The only feature script, to date, written by James V. Simpson, Armored is an enjoyable tense and entertaining little crime thriller that I believe still remains an underseen gem (although it got some decent notices when it was first released).
Columbus Short plays Ty Hackett, one of a number of people working for an armored-truck company. His co-workers include Mike (Matt Dillon), Baines (Laurence Fishburne), Quinn (Jean Reno), Palmer (Amaury Nolasco), and Dobbs (Skeet Ulrich). All of them seem decent enough, but they have a plan to make them all rich men. Stage a fake robbery and keep the money for themselves. Ty doesn’t want any part of it, but his growing financial problems and a promise that nobody will be hurt wins him over. So it’s all set. And then somebody gets hurt, which immediately pits Ty against all of his former colleagues. As an ex-soldier, he may be able to get the upper hand for a while, but the odds are stacked against him.
What you have here is a fun, tight, script, with a great concept at the heart of it, elevated by a superb ensemble cast full of people all given moments to shine. Short may be one of the lesser-known names here, but he's a very capable, and likeable, lead. Dillon has been a low-key absolute great for many years, and is especially good as the one who masterminds this plan. He's the one trying to keep his head while others are growing increasingly angry, or worried, and frustrated, and things are made even more tense by the way he can go back to being nice and calm, leaving viewers wondering how much of it is genuine and how much of it is just to get our hero in a position where he can be dealt with. Fishburne is not to be messed with, and has a lot of fun in his role, while Ulrich gets his best role in a long time. Reno and Nolasco may be a bit underused, but they're still a vital part of the group dynamic. There's also an enjoyable little turn from Fred Ward, Milo Ventimiglia plays a cop who ends up in the wrong place at the wrong time, and Andre Jamal Kinney is the younger brother of Short's character, a decent kid with some problems applying himself at school, and he's another factor motivating our lead to finally go along with the initial plan.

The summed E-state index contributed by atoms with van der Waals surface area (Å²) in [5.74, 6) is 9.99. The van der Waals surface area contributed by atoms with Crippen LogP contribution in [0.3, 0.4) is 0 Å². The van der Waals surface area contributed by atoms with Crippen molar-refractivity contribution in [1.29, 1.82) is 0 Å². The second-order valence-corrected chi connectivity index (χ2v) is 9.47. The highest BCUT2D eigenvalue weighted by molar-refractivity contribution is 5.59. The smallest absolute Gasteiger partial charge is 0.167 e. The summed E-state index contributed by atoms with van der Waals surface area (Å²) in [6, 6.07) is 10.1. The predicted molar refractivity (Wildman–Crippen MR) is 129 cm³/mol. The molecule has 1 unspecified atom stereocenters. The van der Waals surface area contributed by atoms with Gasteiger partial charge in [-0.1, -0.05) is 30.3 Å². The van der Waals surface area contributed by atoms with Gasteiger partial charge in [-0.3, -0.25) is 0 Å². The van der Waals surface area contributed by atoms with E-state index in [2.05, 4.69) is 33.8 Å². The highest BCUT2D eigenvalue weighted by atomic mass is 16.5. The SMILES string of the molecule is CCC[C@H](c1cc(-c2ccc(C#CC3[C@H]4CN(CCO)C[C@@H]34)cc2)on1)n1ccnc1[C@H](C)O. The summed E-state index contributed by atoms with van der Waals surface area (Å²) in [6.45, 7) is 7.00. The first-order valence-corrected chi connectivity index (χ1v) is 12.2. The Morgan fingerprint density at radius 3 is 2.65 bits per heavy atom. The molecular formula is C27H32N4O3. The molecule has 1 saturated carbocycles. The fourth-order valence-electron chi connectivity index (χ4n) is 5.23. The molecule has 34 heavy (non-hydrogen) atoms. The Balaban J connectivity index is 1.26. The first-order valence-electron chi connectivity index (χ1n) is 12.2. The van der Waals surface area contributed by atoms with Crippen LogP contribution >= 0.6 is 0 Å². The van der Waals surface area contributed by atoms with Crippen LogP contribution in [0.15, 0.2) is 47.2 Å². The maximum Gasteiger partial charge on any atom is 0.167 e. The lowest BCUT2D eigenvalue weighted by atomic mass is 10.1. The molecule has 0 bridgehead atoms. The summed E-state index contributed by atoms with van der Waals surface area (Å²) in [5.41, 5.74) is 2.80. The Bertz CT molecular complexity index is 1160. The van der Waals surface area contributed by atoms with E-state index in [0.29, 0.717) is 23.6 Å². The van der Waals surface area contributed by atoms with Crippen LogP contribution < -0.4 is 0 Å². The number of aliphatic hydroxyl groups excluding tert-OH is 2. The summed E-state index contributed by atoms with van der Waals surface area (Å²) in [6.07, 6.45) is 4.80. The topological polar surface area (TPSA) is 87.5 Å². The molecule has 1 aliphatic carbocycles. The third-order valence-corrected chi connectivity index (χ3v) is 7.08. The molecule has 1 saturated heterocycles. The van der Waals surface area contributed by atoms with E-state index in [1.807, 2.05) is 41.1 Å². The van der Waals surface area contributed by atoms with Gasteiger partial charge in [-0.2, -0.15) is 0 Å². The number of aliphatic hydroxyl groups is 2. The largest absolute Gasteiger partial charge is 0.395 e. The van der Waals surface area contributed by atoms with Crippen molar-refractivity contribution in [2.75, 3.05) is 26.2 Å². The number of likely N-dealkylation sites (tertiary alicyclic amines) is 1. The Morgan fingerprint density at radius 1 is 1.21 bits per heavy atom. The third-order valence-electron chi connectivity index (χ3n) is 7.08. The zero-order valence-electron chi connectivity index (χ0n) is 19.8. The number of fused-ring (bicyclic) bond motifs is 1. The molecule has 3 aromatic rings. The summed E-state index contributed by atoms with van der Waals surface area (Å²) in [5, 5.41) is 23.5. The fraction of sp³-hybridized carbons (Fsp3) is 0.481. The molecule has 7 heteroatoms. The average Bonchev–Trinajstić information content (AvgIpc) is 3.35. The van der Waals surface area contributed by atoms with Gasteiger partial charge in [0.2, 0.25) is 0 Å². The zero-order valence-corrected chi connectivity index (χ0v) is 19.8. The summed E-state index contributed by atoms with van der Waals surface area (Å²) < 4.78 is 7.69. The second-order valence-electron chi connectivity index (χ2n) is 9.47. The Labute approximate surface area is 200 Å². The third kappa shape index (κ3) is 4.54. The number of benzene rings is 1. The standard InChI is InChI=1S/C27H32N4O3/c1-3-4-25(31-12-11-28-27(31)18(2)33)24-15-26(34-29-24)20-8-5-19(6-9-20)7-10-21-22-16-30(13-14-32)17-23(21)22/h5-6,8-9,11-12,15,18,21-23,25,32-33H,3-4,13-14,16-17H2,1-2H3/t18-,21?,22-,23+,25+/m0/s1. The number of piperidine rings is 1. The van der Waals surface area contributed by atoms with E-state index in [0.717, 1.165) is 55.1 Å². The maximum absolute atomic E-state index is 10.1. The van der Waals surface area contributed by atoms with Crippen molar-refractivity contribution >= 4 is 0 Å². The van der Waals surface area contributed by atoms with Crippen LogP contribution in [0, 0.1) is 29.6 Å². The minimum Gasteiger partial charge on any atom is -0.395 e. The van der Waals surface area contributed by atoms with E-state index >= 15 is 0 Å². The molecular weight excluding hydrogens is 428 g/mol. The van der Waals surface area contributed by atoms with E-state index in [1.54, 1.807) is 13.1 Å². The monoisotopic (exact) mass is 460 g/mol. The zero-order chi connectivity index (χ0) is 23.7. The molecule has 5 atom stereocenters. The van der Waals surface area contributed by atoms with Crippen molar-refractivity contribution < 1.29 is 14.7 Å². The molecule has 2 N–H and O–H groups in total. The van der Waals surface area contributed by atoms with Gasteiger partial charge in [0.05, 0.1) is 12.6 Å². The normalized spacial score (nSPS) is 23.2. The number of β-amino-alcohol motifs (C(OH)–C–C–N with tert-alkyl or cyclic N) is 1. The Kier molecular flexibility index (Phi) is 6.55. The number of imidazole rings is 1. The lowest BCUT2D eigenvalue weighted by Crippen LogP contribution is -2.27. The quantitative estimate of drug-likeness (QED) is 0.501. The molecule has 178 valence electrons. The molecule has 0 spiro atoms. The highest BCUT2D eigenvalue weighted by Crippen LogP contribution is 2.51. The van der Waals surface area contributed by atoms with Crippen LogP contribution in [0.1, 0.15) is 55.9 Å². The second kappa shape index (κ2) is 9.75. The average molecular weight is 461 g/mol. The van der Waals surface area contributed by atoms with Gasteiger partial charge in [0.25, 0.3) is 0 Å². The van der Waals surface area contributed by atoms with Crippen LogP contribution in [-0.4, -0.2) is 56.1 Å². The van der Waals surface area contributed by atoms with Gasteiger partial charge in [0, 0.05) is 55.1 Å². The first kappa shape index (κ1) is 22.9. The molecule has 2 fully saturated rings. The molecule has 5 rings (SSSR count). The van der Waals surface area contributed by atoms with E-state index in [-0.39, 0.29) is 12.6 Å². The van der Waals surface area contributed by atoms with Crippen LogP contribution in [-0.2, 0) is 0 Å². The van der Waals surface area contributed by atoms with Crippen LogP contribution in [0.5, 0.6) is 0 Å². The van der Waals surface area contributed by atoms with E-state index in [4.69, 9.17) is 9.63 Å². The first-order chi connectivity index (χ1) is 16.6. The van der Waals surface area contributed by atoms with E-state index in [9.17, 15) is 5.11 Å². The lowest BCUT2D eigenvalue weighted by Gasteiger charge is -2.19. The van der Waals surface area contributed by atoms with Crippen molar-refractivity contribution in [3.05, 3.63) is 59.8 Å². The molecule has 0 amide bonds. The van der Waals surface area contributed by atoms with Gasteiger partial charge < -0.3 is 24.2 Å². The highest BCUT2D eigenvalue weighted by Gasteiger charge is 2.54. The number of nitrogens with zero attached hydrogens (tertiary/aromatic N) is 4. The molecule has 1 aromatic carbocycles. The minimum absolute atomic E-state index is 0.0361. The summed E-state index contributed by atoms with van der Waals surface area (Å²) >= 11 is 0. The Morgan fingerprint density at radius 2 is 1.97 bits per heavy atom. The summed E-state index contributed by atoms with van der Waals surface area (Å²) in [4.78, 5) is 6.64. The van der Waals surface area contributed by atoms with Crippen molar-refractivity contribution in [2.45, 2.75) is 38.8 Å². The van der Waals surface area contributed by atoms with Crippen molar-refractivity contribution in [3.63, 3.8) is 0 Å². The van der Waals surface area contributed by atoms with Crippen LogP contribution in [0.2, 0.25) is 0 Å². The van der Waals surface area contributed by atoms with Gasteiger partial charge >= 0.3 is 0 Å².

Director Nimród Antal does a fantastic job of making the most of the script, using very few locations without things ever feeling far too limited or low-budget. Everything looks great, the tight geography is clearly laid out, and each step of the journey is logical, with characters all dealing with the spiralling awfulness in expectedly different ways. One moment stands out for the wrong reasons (involving Nolasco's character), but even that doesn't feel outwith the realms of possibility.
It's the kind of film that you would have loved to find on your local video store shelves many years ago, one that you immediately love even while seeing why it wouldn't have had, or made any major impact with, a cinema release. Technically sound, with fine cinematography by Andrzej Sekula and a decent score by John Murphy also adding to the overall quality of the final product, the fact that it comes in at just under the 90-minute mark is also a major bonus. Antal knows the best way to handle the material, and he's done that with pretty much every title in his filmography (which is well worth checking out).
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